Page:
That’s what it’s become. Because you have no meat in the controller’s office. You have someone that, quite frankly, if you look at it for the last number of years you had, Mayor Annise Parker was a controller. Before that, we had Sylvia Garcia. They did a great job. But when was the last time we had someone in the controller’s office that had extensive private sector, financial accounting and business risk experience? That’s why I’m running. I want to do it the right way. I want to make sure that we have the ability to be the watchdog for the taxpayers and protect your tax dollars because we have a lot of surplus right now, but that’s going to go away over the next 18 months.

HM: What does watchdog mean beyond doing that bookkeeping and stating the financial facts to the powers that be?

I’m gonna sound the alarm. Fiscal year July 1, 2025 our expenses are gonna exceed the revenue. Let’s start digging into that and make sure that we start cutting back. I’ll give you another thing. No one’s talking about but me. Senate Bill 736, while it is about collective bargaining with the fire department, and I totally believe that’s the right thing to do when you can’t reach a collective bargaining agreement, you should go to binding arbitration.

HM: Frankie writes and asks: Respectfully if our finances are secure in Houston, why can’t we settle the pension issue with the fire department?

We can, via collective bargaining, but this is Dave Martin’s opinion. The two people that have to negotiate that are the mayor of the city of Houston and the head of the Fire Department union; those two folks are dug in. They’re not having any conversations, so let’s start off fresh in January 1, with a new administration that has an open mind and let’s attack collective bargaining the way it should be. And as I told you before in Senate Bill 736, which is the John Whitmire bill, I’m OK with. If you can’t reach collective bargaining, then the fire union has their arbiter, the city of Houston, has theirs. And then there’s an independent one that sits between them and they figure it out and they implement it moving forward.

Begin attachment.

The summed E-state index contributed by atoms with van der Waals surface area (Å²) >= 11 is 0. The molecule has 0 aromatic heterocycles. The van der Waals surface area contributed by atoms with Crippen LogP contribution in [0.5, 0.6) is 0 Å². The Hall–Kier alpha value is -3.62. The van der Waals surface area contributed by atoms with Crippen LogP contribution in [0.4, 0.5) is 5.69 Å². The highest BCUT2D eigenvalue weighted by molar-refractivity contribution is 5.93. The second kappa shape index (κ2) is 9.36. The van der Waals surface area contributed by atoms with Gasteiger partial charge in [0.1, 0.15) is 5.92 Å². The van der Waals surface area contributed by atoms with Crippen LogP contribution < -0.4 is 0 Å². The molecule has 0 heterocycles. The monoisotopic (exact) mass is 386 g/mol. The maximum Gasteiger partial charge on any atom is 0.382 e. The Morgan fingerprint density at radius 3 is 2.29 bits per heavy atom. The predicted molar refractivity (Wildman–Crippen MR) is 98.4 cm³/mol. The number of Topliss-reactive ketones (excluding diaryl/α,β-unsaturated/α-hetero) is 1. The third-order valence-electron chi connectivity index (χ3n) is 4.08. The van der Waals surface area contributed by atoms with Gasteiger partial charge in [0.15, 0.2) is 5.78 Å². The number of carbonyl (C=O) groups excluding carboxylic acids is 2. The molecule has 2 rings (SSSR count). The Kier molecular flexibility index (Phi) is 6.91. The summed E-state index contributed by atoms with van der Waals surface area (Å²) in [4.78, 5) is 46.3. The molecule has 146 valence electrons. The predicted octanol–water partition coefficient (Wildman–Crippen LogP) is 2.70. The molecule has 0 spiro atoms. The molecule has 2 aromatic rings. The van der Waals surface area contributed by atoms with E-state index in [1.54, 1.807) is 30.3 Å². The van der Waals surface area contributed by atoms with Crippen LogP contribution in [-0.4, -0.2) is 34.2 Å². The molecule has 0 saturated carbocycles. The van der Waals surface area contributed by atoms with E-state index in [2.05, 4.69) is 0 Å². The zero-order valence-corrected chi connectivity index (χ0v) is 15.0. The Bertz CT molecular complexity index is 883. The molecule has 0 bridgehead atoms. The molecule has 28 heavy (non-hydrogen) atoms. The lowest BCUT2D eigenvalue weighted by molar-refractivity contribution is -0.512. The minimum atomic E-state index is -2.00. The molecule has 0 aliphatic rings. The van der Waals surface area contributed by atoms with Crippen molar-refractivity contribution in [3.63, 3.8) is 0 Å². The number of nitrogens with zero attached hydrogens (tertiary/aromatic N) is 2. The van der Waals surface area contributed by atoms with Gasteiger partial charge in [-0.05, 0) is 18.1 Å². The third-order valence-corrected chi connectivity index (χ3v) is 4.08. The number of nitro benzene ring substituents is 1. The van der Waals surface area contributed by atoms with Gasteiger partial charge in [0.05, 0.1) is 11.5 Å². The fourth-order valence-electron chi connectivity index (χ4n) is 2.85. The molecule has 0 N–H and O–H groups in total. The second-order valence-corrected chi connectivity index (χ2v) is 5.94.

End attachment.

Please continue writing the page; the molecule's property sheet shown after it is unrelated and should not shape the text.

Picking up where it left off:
HM: The city of Houston is limited in what it can raise through property taxes by a revenue cap, which voters approved and added to the city charter back in 2004. As a result, property tax rates have been cut eight times over the last nine years for the city to remain compliant. Would you like to see that changed?

No, I love the property revenue cap. Here’s why. Your tax rate that you pay, the taxes you pay are functions of two variables, tax rate and appraisal value. Tax rate has been dropped as you said, eight out of the last nine years, but the appraisal values keep going up tremendously. So citizens, you will pay more in taxes next year in the following year because of your appraisal values. So it’s a property tax cap. Now let’s look at sales tax revenue. Sales tax revenue have been double digits for the last year and a half, mainly because of spending in COVID. But we projected in fiscal year 24, which started for us July 1 that the sales tax revenue will be down 3%. Guess what it was for the first two months, up 2 1/2%. So the delta on that is 5 1/2%. So we’re doing much better in sales tax revenue and our revenue will always be higher than our expense if we keep this going, revenue is increasing. Year after year after year, so it’s not like we’re working with less money today. We’re working with more when you combine property taxes and sales taxes.